The Federal Environmental Liability Law provides that legal entities are liable for environmental damage caused by their legal representatives, directors, administrators, managers, directors, employees and by any party having functional control over their operations, if such persons are either careless or acting in accordance with their functions. The law does not name shareholders as parties that may be liable for environmental damage caused by companies or legal entities.
Officers, employees and agents are generally liable for:
There is no piercing of the corporate veil on environmental liability matters in Mexico. However, in several occasions the authorities have summoned the shareholders of a particular company to the administrative procedure or judicial trial in order to negotiate an agreement with such company.
Under the Federal Environmental Liability Law, directors and other officers may be ordered to pay fines of up to 50,000 times a measurement and updating unit (UMA) for each violation (equivalent to around USD4.1 million), aside from facing criminal liability in some instances.
Criminal Law also contemplates the feasibility to directly penalise directors, officers, or any person that ordered an action that caused an environmental damage.
Individuals may purchase environmental liability insurance or in some case may acquire surety bonds to cover against environmental damage that may be caused as a result of breaching a legal obligation or an environmental permit.
Employees, directors or representatives of financial institutions could be liable for environmental damage or breaches of environmental law if they have been instructed to carry out actions that result in environmental damage. Financial institutions or lenders could be ordered to undertake site remediation activities if they own or occupy a contaminated site as a result of a financial arrangement, lien or other type of agreement.
Also, if a financial institution holds title over a contaminated site as a result of a mortgage guarantee or any other type of guarantee, it may be liable for carrying out remediation activities because of the strict liability provisions established by the Waste Law.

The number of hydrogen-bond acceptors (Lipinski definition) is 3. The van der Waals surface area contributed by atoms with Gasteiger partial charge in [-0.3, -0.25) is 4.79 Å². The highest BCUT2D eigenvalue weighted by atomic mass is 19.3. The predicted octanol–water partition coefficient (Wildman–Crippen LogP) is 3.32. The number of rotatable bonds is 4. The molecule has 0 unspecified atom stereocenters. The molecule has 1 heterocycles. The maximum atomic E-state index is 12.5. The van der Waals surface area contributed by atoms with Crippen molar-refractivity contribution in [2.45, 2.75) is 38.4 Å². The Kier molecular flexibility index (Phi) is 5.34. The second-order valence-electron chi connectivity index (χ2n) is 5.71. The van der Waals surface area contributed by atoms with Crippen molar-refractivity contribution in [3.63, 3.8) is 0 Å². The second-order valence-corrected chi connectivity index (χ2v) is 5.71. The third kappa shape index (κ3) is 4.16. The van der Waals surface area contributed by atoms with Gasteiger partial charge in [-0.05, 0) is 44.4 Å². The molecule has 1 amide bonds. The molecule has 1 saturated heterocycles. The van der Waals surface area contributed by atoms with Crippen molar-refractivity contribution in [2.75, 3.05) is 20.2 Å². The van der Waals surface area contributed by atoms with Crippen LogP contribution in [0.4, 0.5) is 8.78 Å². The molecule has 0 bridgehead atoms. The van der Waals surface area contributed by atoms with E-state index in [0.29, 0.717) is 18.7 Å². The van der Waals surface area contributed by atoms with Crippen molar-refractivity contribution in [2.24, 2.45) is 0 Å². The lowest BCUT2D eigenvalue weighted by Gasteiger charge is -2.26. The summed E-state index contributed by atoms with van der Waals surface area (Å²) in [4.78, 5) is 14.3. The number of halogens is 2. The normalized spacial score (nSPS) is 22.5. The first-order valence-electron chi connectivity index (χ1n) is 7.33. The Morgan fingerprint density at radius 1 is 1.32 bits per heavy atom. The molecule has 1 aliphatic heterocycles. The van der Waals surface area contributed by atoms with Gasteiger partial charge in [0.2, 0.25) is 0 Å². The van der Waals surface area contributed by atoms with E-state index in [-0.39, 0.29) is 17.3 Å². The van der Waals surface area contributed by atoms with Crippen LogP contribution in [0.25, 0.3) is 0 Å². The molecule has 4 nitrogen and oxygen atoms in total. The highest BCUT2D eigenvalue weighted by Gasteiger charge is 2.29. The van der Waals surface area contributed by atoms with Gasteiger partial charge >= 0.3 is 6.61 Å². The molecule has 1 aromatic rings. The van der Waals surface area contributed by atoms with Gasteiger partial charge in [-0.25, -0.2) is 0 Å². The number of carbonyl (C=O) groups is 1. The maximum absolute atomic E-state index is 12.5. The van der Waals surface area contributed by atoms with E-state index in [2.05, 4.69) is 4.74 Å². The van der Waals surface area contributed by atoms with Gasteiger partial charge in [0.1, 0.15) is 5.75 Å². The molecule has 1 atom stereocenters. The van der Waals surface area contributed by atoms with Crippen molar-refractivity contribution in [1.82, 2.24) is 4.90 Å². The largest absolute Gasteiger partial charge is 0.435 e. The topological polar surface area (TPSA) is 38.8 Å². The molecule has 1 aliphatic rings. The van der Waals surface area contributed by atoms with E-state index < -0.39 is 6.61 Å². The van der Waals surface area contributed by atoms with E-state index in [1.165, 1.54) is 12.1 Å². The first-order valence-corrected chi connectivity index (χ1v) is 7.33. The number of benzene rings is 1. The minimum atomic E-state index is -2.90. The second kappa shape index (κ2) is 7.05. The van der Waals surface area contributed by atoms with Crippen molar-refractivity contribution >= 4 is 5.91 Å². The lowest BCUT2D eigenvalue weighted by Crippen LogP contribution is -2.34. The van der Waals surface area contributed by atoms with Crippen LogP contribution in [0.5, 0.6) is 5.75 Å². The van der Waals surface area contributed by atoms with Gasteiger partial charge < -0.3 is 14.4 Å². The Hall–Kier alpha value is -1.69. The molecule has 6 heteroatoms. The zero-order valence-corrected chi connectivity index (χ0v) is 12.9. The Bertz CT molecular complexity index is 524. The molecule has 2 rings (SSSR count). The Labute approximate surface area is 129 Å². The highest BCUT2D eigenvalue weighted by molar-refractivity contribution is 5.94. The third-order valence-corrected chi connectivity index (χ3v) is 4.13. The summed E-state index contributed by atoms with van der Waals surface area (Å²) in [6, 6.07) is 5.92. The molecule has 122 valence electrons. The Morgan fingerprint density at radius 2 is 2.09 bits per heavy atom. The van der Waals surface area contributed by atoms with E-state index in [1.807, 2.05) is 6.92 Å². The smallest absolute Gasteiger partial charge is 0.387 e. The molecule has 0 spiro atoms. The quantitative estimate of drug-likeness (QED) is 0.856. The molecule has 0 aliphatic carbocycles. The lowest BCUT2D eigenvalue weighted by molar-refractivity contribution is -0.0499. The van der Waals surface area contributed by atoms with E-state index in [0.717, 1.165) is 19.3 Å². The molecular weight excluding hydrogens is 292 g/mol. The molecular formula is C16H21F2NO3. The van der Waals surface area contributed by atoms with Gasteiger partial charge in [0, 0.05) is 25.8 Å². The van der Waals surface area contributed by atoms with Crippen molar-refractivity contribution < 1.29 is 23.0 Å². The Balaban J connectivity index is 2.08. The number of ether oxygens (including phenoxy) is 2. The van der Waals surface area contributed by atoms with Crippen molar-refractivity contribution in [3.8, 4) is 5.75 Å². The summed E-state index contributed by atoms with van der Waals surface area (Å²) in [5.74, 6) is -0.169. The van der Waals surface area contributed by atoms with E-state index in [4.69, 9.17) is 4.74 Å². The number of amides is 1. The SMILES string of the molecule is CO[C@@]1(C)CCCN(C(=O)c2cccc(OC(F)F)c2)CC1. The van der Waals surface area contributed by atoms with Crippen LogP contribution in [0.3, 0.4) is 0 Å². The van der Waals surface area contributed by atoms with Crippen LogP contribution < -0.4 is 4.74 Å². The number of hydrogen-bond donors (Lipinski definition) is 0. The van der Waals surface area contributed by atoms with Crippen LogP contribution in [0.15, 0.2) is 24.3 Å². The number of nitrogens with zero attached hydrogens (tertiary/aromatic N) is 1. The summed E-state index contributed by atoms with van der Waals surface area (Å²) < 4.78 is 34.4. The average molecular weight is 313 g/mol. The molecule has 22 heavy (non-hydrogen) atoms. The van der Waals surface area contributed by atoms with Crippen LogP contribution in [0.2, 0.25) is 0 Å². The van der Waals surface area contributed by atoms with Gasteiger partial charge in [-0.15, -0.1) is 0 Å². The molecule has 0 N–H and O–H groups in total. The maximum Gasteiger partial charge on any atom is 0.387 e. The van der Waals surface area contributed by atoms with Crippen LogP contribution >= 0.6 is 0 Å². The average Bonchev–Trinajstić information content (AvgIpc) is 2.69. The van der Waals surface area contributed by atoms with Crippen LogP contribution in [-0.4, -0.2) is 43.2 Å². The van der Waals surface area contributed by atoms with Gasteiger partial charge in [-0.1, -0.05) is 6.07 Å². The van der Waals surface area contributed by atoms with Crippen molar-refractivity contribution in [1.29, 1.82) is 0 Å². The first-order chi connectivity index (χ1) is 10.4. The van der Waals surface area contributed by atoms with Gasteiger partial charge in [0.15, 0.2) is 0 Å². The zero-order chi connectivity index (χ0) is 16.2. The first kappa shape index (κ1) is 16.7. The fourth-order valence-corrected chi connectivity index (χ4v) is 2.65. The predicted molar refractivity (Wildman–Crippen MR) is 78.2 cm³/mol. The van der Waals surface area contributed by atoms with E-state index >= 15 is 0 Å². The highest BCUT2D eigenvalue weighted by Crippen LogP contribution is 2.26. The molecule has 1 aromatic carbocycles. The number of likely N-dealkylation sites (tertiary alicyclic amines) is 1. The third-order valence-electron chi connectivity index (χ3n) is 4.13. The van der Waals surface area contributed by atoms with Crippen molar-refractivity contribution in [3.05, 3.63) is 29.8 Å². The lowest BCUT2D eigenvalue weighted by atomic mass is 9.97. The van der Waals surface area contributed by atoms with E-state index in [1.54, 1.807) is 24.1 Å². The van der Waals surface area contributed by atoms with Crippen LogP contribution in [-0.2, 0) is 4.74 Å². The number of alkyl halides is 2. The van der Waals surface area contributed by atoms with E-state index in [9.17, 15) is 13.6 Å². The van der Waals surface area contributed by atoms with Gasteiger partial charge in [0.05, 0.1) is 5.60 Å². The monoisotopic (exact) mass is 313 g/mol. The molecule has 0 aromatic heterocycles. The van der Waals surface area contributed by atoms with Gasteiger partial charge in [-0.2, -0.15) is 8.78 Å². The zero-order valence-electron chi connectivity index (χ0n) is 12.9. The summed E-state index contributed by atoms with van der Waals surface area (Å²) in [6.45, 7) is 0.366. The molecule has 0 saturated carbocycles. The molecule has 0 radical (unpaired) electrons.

Lenders can protect themselves by incorporating adequate indemnity and release language in credit or loan agreements, making the debtor or actual occupier of a site liable for carrying out remediation or compensation activities and securing a release from any and all liability associated with contamination or environmental damage.
In Mexico, financial institutions are not legally required to adopt the Equator Principles. However, many of these institutions consider such regulations as a good practice when authorising different transactions. Among other things, the Equator Principles require financial institutions to comply with local environmental regulations within their activities.
Civil claims for compensation may be brought in cases in which an individual or entity may cause environmental damage, taking into account the definition established by the Liability Law (see above, section 2 Enforcement).
Liability in most cases is subjective, except when handling hazardous materials or waste, when carrying out high-risk activities, when operating vessels in coral reefs or when operating machinery or equipment that may cause environmental damage.
The claim may be brought by an individual or by a group of 30 or more individuals through a collective action. A judge must "qualify" the complaint to make sure that the groups has proper standing or, if it is being represented by an NGO, that it has been formed and registered to deal with environmental protection matters.
The general rule is that if it is proven that there was environmental damage caused, a judge should order either restoration or compensation activities. Restoration implies returning a site to the state it had prior to the damage being caused, but if this is not possible, compensation may be required.
Mexican environmental laws have traditionally not contemplated exemplary or punitive damages. However, the Mexican Supreme Court ruled in 2016 that in certain cases it is permissible to award punitive damages, particularly in cases of gross negligence. Even though this ruling was not properly an environmental case, it opened the door to civil courts awarding large sums to plaintiffs that are successful in showing that certain acts or omissions incurred by defendants have caused serious environmental damage. Courts have the prerogative of awarding punitive (or moral harm) damages at their discretion.